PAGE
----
March 5, 2018
Below are our Top 15 middle relievers for 2018. Please note that these rankings are calibrated for traditional (Saves only) leagues and are thus weighted towards players with the best chances of winning the closer role at some point this year. If you missed them last week, check out our 2018 tiered closer rankings, and stay tuned for our holds rankings later this week.
1. Kyle Barraclough – It’s ironic that the best middle reliever on the team that has the league’s worst closer by our rankings, would be at the top of this list. Wait, no, “ironic” isn’t the right word. We meant “totally expected.” Grab yourself a BearClaw in the mid to late rounds of your draft and wait for Ziegler to lose the job by May.
2. Addison Reed – Fernando Rodney is old and volatile. Reed doesn’t have overpowering stuff, but he’s totally decent (exactly 1 strikeout per inning last year, and a 5/1 K/BB ratio) and has closed before. Not a whole lot more to say on this one.
3. Alex Claudio – As a lefty side-armer, Claudio has probably got the least traditional “closer stuff” of anyone on this list. But a lot of people are predicting that Claudio actually wins the job right out of the gate this year. We like for Keone Kela for the Opening Day closer in Texas, but this could easily change based on spring performance — as well as the arrival of a certain Freak. Regardless, if your draft is tomorrow, these guys should all be drafted once the pickings get slim.
4. Andrew Miller – The man now synonymous with the progressive approach to best-reliever-usage, Miller actually did spend a couple weeks as closer last year. This stretch came when Cody Allen volunteered to be the fireman for a couple weeks so Miller could rest his arm and have a more reliable role, and while Miller only nabbed two saves on the season, he’s obviously talented enough to get 50 saves if things break right.
5. Dellin Betances – Likewise for Dellin Betances, who would step into the closer role if anything happened to Aroldis Chapman, at which point the sky is the limit on a potentially great Yankees team. Unlike Miller, though, Betances may have competition from behind him, with David Robertson and Chad Green also around to pitch in should anything happen to Chapman.
6. AJ Minter – Minter had 26 Ks and 2 BBs in 15 IP last year. Whoa. If he stays healthy all season, count on him closing at some point.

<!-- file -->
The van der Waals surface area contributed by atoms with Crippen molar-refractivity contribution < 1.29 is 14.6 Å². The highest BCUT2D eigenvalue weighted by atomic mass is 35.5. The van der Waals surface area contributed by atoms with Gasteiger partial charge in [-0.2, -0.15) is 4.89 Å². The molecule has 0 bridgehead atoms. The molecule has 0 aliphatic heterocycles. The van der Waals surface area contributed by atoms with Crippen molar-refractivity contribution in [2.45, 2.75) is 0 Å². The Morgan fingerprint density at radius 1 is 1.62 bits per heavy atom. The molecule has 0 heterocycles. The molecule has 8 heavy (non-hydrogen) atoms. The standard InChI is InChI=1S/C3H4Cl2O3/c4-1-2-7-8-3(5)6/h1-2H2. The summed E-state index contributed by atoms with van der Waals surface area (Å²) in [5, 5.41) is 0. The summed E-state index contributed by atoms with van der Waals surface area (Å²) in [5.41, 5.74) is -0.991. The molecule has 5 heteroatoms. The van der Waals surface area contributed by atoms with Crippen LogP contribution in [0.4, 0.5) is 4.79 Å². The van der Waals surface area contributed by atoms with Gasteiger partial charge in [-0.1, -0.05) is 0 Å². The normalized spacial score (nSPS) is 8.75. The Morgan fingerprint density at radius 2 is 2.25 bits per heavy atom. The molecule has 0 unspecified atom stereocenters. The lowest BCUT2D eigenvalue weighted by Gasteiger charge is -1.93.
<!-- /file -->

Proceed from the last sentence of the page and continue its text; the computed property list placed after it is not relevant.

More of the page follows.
7. Cam Bedrosian – Once Blake Parker finally assumed closing duties late in the year, Bedrosian entered the Andrew Miller role, facing off against the toughest part of the opposing lineup before the 9th inning came around. Parker is likely to start off as the stopper, but Mike Scioscia has been fluid with this role in the past, and Bedrosian is the best positioned to capitalize on any weirdness.
8. Brad Boxberger – Despite a little arm soreness after his first spring outing, Boxberger remains in a “wide open” race for the Arizona closer gig, along with Archie Bradley and Yoshihisa Hirano. As mentioned in our last post, we like Bradley to win the job out of the gate, but in 2017, Boxberger looked to be returning to the form that made him a dominant reliever in 2014 and 2015. We’ll keep a close eye on this battle throughout the spring.
9. AJ Ramos – Two things could work in Ramos’s favor this year. Jeurys Familia, who was highly erratic in limited action late in 2017, could fail to recapture his dominance from 2015 and 2016. Or Familia could return to form but be used in the Andrew Miller role, which Mickey Callaway has been discussing this spring already. Either way, Ramos could be worth a stash. (What is that, four Miller references now? Told you he was synonymous with it.)
10. Daniel Hudson – On here because Alex Colome’s name is bandied about in trades a lot, Hudson has solid stuff and could potentially close for the Rays if they decide to tear their team apart midseason or sooner.
11. Bud Norris – Ostensibly, he’s competing with Luke Gregerson for the closer role this spring, but most people (including us) think he’s going to start off as a setup man. But Gregerson isn’t the most inspiring 9th inning option, and Norris had 19 saves last year. We could see him closing by May, or sooner.
12. Juan Minaya – A hard thrower on a team without a ton of great options, Minaya could move in to the closer role if Joakim Soria struggles. Keep an eye on how Nate Jones does this spring as well — so far, early returns are good.
13. Tommy Hunter – With Hector Neris already agreeing to potentially being used in the Andrew Miller role (five now!) for the Phillies, Tommy Hunter is the most likely candidate to get the 9th inning. As with all of these arrangements, we’ll believe it when we see it, but if it happens, we like Hunter a bit better than Luis Garcia to be the beneficiary in terms of saves.
14. Chris Devenski – We feel pretty strongly that Ken Giles’s postseason was a fluke and that he’ll return to dominance this year, but if he falters, Devenski will inherit the closer role on a team that could win 100 games again.
15. Jake Diekman – The Rangers are the only team with two middle relievers on this list — a strong indication that we think this closer role is passed around early and often throughout the year. Diekman has always been a hard thrower, and benefits from Alex Claudio’s presence in the pen, in that the Rangers will have another lefty to go to early in games if Diekman ends up being the best option in the 9th.